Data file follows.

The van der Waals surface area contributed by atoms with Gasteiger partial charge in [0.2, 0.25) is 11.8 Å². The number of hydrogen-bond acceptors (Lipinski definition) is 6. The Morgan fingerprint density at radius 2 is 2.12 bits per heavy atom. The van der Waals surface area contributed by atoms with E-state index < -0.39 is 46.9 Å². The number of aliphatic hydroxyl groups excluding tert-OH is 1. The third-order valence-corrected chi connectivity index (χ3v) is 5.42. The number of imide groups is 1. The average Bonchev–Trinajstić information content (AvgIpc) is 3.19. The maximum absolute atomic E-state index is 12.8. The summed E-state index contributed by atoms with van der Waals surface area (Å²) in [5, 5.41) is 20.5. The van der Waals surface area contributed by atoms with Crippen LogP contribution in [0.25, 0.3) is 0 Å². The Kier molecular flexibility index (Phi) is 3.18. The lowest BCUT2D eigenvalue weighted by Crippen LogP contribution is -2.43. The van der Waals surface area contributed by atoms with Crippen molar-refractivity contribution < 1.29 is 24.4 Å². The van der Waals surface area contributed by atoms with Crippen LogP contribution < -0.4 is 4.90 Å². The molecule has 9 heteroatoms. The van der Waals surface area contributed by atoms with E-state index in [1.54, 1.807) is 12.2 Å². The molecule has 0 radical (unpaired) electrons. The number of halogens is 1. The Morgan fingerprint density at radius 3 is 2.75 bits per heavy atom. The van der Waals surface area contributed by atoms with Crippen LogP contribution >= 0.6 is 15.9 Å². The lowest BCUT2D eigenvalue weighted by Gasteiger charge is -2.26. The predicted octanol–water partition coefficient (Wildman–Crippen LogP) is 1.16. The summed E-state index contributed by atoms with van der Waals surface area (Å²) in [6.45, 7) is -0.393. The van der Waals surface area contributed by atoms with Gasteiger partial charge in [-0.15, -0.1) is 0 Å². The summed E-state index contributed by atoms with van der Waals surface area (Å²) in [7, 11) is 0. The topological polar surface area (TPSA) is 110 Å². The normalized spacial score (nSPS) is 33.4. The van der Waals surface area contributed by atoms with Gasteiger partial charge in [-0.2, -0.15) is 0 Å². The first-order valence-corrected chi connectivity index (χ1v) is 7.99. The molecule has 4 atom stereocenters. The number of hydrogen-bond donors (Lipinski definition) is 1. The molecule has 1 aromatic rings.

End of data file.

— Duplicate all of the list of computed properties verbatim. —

The van der Waals surface area contributed by atoms with Gasteiger partial charge in [0.2, 0.25) is 11.8 Å². The number of hydrogen-bond acceptors (Lipinski definition) is 6. The Morgan fingerprint density at radius 2 is 2.12 bits per heavy atom. The van der Waals surface area contributed by atoms with E-state index < -0.39 is 46.9 Å². The number of aliphatic hydroxyl groups excluding tert-OH is 1. The third-order valence-corrected chi connectivity index (χ3v) is 5.42. The number of imide groups is 1. The average Bonchev–Trinajstić information content (AvgIpc) is 3.19. The maximum absolute atomic E-state index is 12.8. The summed E-state index contributed by atoms with van der Waals surface area (Å²) in [5, 5.41) is 20.5. The van der Waals surface area contributed by atoms with Crippen LogP contribution in [0.25, 0.3) is 0 Å². The Kier molecular flexibility index (Phi) is 3.18. The lowest BCUT2D eigenvalue weighted by Crippen LogP contribution is -2.43. The van der Waals surface area contributed by atoms with Crippen molar-refractivity contribution < 1.29 is 24.4 Å². The van der Waals surface area contributed by atoms with Crippen LogP contribution < -0.4 is 4.90 Å². The molecule has 9 heteroatoms. The van der Waals surface area contributed by atoms with E-state index in [1.54, 1.807) is 12.2 Å². The molecule has 0 radical (unpaired) electrons. The number of halogens is 1. The Morgan fingerprint density at radius 3 is 2.75 bits per heavy atom. The van der Waals surface area contributed by atoms with Crippen LogP contribution >= 0.6 is 15.9 Å². The lowest BCUT2D eigenvalue weighted by Gasteiger charge is -2.26. The predicted octanol–water partition coefficient (Wildman–Crippen LogP) is 1.16. The summed E-state index contributed by atoms with van der Waals surface area (Å²) in [6.45, 7) is -0.393. The van der Waals surface area contributed by atoms with Gasteiger partial charge in [-0.15, -0.1) is 0 Å². The summed E-state index contributed by atoms with van der Waals surface area (Å²) in [7, 11) is 0. The topological polar surface area (TPSA) is 110 Å². The normalized spacial score (nSPS) is 33.4. The van der Waals surface area contributed by atoms with Gasteiger partial charge in [-0.2, -0.15) is 0 Å². The first-order valence-corrected chi connectivity index (χ1v) is 7.99. The molecule has 4 atom stereocenters. The number of hydrogen-bond donors (Lipinski definition) is 1. The molecule has 1 aromatic rings.